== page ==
Solidarity with all workers!

May Day represents not only the fight of workers within specific industries but also the importance of combating racism and all forms of worker subjugation. It’s essential to stand with our brothers and sisters, especially immigrant workers, in the struggle against capitalist exploitation. Their labor is especially exploited for super profits: from the agricultural sector to Amazon, Black and brown immigrant workers face the brunt of a system that values profit over worker rights.

We will continue to fight alongside the most oppressed workers who face exploitation from the capitalist system. Being in solidarity with these workers results in freedom for all workers, As Marx aptly emphasized, “In the United States of America, any sort of independent labor movement was paralyzed so long as slavery disfigured a part of the republic. Labor with a white skin cannot emancipate itself where labor with a black skin is branded.” The liberation of all workers requires that we fight all forms of worker oppression, including the racism and threats of deportation experienced by immigrants and the poverty wages they receive.

As a representative from the Arab American Association of New York pointed out at the rally, these workers are not only the most vulnerable under capitalism, but it is their labor that makes production possible to begin with:

We are now three years into the pandemic and we still witness the devaluing of workers, especially immigrant workers. This country was founded on the labor of immigrant workers; from farm workers to factory workers, this country was founded on exploitation. This country survives on the labor of immigrants in every industry. We are here in the streets to demand more for immigrant workers, we demand health care, shelter, and pathway to citizenship. We want more for the workers that this country exploits every single day and uses for cheap labor.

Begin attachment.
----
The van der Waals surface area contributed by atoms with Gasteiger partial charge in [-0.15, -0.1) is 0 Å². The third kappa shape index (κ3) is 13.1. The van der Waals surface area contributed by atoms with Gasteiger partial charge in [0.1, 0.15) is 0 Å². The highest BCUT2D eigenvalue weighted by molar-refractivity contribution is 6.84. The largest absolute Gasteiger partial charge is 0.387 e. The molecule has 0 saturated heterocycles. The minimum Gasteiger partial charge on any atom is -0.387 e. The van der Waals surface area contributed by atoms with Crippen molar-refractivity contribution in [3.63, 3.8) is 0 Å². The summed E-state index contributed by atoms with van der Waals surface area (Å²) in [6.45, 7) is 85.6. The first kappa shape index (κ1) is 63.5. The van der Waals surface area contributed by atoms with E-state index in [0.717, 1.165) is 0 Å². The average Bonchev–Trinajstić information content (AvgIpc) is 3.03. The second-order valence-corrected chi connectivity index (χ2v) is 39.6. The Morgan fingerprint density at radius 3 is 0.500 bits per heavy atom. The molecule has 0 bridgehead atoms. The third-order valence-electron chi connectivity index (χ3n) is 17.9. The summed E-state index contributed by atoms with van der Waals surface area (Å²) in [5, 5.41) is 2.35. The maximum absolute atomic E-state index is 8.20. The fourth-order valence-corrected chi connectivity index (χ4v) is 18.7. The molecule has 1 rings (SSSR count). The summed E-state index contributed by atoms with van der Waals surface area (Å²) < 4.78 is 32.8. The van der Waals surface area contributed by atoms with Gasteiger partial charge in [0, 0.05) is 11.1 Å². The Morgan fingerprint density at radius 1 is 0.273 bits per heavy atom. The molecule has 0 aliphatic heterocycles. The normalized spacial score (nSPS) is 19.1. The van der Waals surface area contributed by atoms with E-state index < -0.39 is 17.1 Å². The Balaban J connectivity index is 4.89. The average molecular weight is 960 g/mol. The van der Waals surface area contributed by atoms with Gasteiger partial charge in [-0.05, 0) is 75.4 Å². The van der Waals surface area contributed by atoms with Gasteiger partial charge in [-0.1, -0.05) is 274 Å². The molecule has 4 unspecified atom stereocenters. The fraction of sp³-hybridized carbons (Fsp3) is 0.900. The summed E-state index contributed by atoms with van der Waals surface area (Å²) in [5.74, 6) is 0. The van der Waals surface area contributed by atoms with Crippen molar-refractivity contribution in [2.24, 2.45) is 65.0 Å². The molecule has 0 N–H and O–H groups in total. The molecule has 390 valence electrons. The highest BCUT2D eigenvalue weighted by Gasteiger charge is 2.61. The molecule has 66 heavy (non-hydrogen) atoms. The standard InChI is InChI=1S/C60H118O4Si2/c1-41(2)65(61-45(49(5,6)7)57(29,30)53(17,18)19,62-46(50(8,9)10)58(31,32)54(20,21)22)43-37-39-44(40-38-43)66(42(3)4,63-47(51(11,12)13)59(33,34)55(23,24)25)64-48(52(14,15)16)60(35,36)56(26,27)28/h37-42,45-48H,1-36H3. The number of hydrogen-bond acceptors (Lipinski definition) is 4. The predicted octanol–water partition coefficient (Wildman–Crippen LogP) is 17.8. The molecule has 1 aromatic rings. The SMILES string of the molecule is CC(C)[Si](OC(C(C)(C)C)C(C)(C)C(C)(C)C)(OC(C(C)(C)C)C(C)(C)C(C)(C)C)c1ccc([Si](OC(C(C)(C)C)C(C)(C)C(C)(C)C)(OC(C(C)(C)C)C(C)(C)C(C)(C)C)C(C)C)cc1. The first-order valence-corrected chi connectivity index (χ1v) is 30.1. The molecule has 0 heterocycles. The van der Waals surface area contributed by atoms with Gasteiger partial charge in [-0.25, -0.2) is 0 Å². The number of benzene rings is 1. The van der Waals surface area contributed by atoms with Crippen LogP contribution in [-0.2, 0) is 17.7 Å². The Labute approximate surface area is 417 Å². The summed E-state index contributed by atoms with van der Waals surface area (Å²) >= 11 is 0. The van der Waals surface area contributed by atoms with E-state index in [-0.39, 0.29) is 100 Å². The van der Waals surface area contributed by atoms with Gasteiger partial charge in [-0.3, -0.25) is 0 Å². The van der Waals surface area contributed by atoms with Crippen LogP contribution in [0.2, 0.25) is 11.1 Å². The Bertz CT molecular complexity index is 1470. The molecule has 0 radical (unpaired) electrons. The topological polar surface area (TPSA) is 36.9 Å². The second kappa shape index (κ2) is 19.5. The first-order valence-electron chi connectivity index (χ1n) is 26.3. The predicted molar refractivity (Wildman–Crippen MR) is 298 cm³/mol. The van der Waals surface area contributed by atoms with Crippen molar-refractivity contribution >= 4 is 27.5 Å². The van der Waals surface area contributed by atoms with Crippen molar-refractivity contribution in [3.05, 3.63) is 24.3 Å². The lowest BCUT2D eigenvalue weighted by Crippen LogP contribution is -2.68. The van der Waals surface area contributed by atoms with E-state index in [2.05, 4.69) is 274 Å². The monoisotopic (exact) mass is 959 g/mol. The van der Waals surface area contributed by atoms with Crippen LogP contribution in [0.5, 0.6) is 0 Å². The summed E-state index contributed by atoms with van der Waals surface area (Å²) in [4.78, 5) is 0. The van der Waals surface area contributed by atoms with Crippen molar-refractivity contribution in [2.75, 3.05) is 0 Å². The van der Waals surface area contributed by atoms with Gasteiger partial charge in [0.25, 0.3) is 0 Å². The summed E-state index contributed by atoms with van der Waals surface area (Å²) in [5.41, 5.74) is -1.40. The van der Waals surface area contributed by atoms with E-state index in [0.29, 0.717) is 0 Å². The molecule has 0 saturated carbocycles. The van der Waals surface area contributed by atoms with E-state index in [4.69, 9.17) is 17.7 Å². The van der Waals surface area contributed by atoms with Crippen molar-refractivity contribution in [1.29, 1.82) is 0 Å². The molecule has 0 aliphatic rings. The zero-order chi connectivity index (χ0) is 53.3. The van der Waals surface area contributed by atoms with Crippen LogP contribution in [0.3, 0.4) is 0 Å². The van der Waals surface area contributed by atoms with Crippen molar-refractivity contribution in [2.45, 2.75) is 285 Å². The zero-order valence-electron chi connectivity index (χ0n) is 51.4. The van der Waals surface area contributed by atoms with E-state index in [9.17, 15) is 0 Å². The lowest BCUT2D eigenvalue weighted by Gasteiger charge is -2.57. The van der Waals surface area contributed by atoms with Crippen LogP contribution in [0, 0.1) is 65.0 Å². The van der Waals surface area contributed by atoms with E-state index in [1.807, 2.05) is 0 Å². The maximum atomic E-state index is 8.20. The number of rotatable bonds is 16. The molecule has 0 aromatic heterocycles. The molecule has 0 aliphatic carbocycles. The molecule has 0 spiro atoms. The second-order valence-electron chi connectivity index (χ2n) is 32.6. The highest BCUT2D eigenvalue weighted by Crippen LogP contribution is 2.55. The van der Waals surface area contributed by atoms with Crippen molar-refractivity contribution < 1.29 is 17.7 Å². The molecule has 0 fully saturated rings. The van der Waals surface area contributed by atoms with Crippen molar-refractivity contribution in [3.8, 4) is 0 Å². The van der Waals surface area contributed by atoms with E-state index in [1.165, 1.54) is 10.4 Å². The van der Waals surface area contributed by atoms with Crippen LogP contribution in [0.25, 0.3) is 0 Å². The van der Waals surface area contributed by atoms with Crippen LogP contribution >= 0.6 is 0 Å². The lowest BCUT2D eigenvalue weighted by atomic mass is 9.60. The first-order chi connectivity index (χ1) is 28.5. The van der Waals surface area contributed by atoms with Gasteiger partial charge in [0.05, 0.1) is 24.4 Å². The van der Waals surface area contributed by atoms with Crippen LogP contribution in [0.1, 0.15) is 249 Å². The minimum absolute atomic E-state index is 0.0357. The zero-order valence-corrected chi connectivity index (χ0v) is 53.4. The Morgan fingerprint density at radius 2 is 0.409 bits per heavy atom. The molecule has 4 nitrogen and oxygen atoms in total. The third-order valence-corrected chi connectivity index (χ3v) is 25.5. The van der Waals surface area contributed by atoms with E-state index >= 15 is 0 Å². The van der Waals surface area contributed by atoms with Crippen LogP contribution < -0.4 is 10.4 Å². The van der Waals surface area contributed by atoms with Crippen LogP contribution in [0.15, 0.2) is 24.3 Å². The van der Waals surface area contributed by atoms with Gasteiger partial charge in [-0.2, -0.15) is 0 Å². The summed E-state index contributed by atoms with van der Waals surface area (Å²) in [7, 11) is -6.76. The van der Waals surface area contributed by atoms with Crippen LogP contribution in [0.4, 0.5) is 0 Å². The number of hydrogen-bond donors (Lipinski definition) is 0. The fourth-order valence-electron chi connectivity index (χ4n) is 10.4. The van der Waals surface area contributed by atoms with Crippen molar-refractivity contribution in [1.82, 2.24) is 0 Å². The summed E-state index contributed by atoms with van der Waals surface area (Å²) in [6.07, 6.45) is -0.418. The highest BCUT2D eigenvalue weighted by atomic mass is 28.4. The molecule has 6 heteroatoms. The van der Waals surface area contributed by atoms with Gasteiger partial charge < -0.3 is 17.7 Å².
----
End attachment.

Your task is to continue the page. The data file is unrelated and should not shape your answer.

While fighting for better working conditions for immigrant workers, we should simultaneously celebrate their achievements. . One worker, Jason Anthony, a lead organizer in the Amazon Labor Union, alluded to this point, stating, <indentWe should not only recognize the struggles of the worker movement but also . . . their achievements. We should be acknowledging and receiving immigrants that come from all over. New York City is a melting pot, that is why it is so diverse and that is why there’s so many types of workers. . . . [Workers] move everything, not the billionaires, not the one percent, but the 99 percent moves the economy.


The legacy of Communists in the labor movement